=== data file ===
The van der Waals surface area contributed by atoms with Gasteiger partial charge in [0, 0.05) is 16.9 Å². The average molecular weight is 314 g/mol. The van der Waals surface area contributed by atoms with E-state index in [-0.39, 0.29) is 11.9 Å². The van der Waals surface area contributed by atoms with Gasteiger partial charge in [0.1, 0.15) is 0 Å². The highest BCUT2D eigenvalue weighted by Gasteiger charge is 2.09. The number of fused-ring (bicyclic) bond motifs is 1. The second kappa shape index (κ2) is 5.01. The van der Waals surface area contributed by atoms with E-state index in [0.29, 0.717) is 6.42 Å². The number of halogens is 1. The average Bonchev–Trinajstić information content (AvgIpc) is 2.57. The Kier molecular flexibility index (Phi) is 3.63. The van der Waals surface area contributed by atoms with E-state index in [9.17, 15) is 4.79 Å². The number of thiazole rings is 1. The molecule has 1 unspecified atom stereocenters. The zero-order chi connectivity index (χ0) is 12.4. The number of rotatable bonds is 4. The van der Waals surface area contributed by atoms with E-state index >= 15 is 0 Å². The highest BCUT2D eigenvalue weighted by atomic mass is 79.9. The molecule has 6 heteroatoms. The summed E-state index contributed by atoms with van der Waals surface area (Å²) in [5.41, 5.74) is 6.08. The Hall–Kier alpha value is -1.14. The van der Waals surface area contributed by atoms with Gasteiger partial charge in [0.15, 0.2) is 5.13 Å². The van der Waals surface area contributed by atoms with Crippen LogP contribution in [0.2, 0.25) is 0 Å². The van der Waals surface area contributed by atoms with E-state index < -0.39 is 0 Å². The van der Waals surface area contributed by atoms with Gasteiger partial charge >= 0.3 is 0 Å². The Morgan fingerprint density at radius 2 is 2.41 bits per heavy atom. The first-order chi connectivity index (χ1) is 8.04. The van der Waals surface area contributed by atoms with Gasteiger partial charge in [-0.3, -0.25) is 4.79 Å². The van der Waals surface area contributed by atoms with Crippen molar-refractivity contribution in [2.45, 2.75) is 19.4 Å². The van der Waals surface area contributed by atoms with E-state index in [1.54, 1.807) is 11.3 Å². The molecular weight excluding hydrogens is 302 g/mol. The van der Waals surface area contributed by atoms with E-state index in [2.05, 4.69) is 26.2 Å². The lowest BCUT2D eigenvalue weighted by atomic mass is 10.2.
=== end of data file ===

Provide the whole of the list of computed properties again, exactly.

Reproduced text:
The van der Waals surface area contributed by atoms with Gasteiger partial charge in [0, 0.05) is 16.9 Å². The average molecular weight is 314 g/mol. The van der Waals surface area contributed by atoms with E-state index in [-0.39, 0.29) is 11.9 Å². The van der Waals surface area contributed by atoms with Gasteiger partial charge in [0.1, 0.15) is 0 Å². The highest BCUT2D eigenvalue weighted by Gasteiger charge is 2.09. The number of fused-ring (bicyclic) bond motifs is 1. The second kappa shape index (κ2) is 5.01. The van der Waals surface area contributed by atoms with E-state index in [0.29, 0.717) is 6.42 Å². The number of halogens is 1. The average Bonchev–Trinajstić information content (AvgIpc) is 2.57. The Kier molecular flexibility index (Phi) is 3.63. The van der Waals surface area contributed by atoms with E-state index in [9.17, 15) is 4.79 Å². The number of thiazole rings is 1. The molecule has 1 unspecified atom stereocenters. The zero-order chi connectivity index (χ0) is 12.4. The number of rotatable bonds is 4. The van der Waals surface area contributed by atoms with E-state index >= 15 is 0 Å². The highest BCUT2D eigenvalue weighted by atomic mass is 79.9. The molecule has 6 heteroatoms. The summed E-state index contributed by atoms with van der Waals surface area (Å²) in [5.41, 5.74) is 6.08. The Hall–Kier alpha value is -1.14. The van der Waals surface area contributed by atoms with Gasteiger partial charge in [0.15, 0.2) is 5.13 Å². The van der Waals surface area contributed by atoms with Crippen LogP contribution in [0.2, 0.25) is 0 Å². The van der Waals surface area contributed by atoms with E-state index < -0.39 is 0 Å². The van der Waals surface area contributed by atoms with Gasteiger partial charge >= 0.3 is 0 Å². The Morgan fingerprint density at radius 2 is 2.41 bits per heavy atom. The first-order chi connectivity index (χ1) is 8.04. The van der Waals surface area contributed by atoms with Gasteiger partial charge in [-0.3, -0.25) is 4.79 Å². The van der Waals surface area contributed by atoms with Crippen molar-refractivity contribution in [2.45, 2.75) is 19.4 Å². The van der Waals surface area contributed by atoms with E-state index in [1.54, 1.807) is 11.3 Å². The molecular weight excluding hydrogens is 302 g/mol. The van der Waals surface area contributed by atoms with E-state index in [2.05, 4.69) is 26.2 Å². The lowest BCUT2D eigenvalue weighted by atomic mass is 10.2.